Cole contends he was entitled to have the issue of punitive damages submitted to the jury. In reviewing a district court ruling on a motion for a directed verdict, we apply the same standard the district court applies. Guilfoyle v. Missouri, K. & T. R.R., 812 F.2d 1290, 1292 (10th Cir.1987). We view the evidence in the light most favorable to the nonmoving party and draw all reasonable inferences for that party. See Transpower Constructor v. Grand River Dam Auth., 905 F.2d 1413, 1416 (10th Cir.1990). "If the defendant in a ... civil case moves for ... a directed verdict based on a lack of proof of a material fact, the [court] must ask ... not whether ... the evidence unmistakably favors one side or the other but whether a fair-minded jury could return a verdict for the plaintiff on the evidence presented." Anderson v. Liberty Lobby, Inc., 477 U.S. 242, 252 (1986). We reverse a directed verdict for the defendant only if reasonable jurors could find the plaintiff is entitled to a verdict. See id.
Punitive damages in Utah are governed by statute. According to section 78-18-1 of the Utah Code,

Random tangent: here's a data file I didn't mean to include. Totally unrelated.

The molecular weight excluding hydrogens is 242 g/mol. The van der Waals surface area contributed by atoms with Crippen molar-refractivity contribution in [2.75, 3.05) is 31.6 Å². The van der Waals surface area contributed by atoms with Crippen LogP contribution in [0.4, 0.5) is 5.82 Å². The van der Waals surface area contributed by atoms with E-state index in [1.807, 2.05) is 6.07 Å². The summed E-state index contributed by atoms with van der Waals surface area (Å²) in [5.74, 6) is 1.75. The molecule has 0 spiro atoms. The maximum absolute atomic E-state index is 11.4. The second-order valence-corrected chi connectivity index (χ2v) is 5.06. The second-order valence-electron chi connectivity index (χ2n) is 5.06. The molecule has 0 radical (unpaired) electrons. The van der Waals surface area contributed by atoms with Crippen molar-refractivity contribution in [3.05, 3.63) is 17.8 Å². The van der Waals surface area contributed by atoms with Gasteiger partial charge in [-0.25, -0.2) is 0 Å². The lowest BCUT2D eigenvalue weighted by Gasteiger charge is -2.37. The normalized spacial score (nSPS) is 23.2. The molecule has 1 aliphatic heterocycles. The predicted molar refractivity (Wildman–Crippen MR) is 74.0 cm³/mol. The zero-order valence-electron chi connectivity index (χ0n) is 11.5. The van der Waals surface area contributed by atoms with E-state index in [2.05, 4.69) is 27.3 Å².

punitive damages may be awarded only if compensatory or general damages are awarded and it is established by clear and convincing evidence that the acts or omissions of the tortfeasor are the result of willful and malicious or intentionally fraudulent conduct, or conduct that manifests a knowing and reckless indifference toward, and a disregard of, the rights of others.
Utah Code Ann. Sec. 78-18-1 (1990). Thus, we must determine from the record whether there is clear and convincing evidence of "willful and malicious conduct" or "conduct that manifests a knowing and reckless indifference."
Cole points to evidence in the record Dupont knew the smokeless powder could be misused, replaced the warning on the package with a more protective warning, and then failed to recall all product on the shelves with the allegedly inadequate warning. The record shows Cole purchased and used smokeless powder that Dupont had not recalled. Although Dupont's failure to recall the smokeless powder may be negligent, there is no evidence this conduct was "willful and malicious" or "manifests a knowing and reckless indifference" towards Cole. We hold the district court did not err in granting a directed verdict on the issue of punitive damages.